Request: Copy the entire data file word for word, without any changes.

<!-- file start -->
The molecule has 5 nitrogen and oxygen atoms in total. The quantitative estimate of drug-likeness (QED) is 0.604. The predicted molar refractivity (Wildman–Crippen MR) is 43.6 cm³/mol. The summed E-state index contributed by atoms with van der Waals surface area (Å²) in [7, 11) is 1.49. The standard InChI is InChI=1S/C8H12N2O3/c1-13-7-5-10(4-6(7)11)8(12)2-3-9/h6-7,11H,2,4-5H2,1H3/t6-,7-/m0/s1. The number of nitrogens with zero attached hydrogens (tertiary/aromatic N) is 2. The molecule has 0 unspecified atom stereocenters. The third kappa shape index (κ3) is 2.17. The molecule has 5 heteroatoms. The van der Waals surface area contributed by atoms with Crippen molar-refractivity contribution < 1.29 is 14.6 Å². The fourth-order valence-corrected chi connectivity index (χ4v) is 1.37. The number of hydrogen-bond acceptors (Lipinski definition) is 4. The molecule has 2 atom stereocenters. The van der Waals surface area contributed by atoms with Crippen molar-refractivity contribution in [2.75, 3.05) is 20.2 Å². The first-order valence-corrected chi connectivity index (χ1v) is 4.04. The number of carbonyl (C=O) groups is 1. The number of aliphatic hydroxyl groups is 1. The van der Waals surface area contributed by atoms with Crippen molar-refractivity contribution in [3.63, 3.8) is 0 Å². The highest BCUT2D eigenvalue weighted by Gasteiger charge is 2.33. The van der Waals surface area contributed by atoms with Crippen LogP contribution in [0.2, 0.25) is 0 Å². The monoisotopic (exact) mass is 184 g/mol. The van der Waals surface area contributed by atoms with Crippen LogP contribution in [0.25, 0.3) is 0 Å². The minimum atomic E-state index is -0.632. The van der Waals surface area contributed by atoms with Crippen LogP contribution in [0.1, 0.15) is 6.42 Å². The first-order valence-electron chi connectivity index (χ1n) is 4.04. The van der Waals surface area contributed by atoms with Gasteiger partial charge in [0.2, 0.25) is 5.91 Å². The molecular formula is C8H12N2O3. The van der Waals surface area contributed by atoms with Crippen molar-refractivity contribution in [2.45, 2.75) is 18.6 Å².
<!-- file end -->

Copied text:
The molecule has 5 nitrogen and oxygen atoms in total. The quantitative estimate of drug-likeness (QED) is 0.604. The predicted molar refractivity (Wildman–Crippen MR) is 43.6 cm³/mol. The summed E-state index contributed by atoms with van der Waals surface area (Å²) in [7, 11) is 1.49. The standard InChI is InChI=1S/C8H12N2O3/c1-13-7-5-10(4-6(7)11)8(12)2-3-9/h6-7,11H,2,4-5H2,1H3/t6-,7-/m0/s1. The number of nitrogens with zero attached hydrogens (tertiary/aromatic N) is 2. The molecule has 0 unspecified atom stereocenters. The third kappa shape index (κ3) is 2.17. The molecule has 5 heteroatoms. The van der Waals surface area contributed by atoms with Crippen molar-refractivity contribution < 1.29 is 14.6 Å². The fourth-order valence-corrected chi connectivity index (χ4v) is 1.37. The number of hydrogen-bond acceptors (Lipinski definition) is 4. The molecule has 2 atom stereocenters. The van der Waals surface area contributed by atoms with Crippen molar-refractivity contribution in [2.75, 3.05) is 20.2 Å². The first-order valence-corrected chi connectivity index (χ1v) is 4.04. The number of carbonyl (C=O) groups is 1. The number of aliphatic hydroxyl groups is 1. The van der Waals surface area contributed by atoms with Crippen molar-refractivity contribution in [3.63, 3.8) is 0 Å². The highest BCUT2D eigenvalue weighted by Gasteiger charge is 2.33. The van der Waals surface area contributed by atoms with Crippen LogP contribution in [0.2, 0.25) is 0 Å². The monoisotopic (exact) mass is 184 g/mol. The van der Waals surface area contributed by atoms with Crippen LogP contribution in [0.25, 0.3) is 0 Å². The minimum atomic E-state index is -0.632. The van der Waals surface area contributed by atoms with Crippen LogP contribution in [0.1, 0.15) is 6.42 Å². The first-order valence-electron chi connectivity index (χ1n) is 4.04. The van der Waals surface area contributed by atoms with Gasteiger partial charge in [0.2, 0.25) is 5.91 Å². The molecular formula is C8H12N2O3. The van der Waals surface area contributed by atoms with Crippen molar-refractivity contribution in [2.45, 2.75) is 18.6 Å².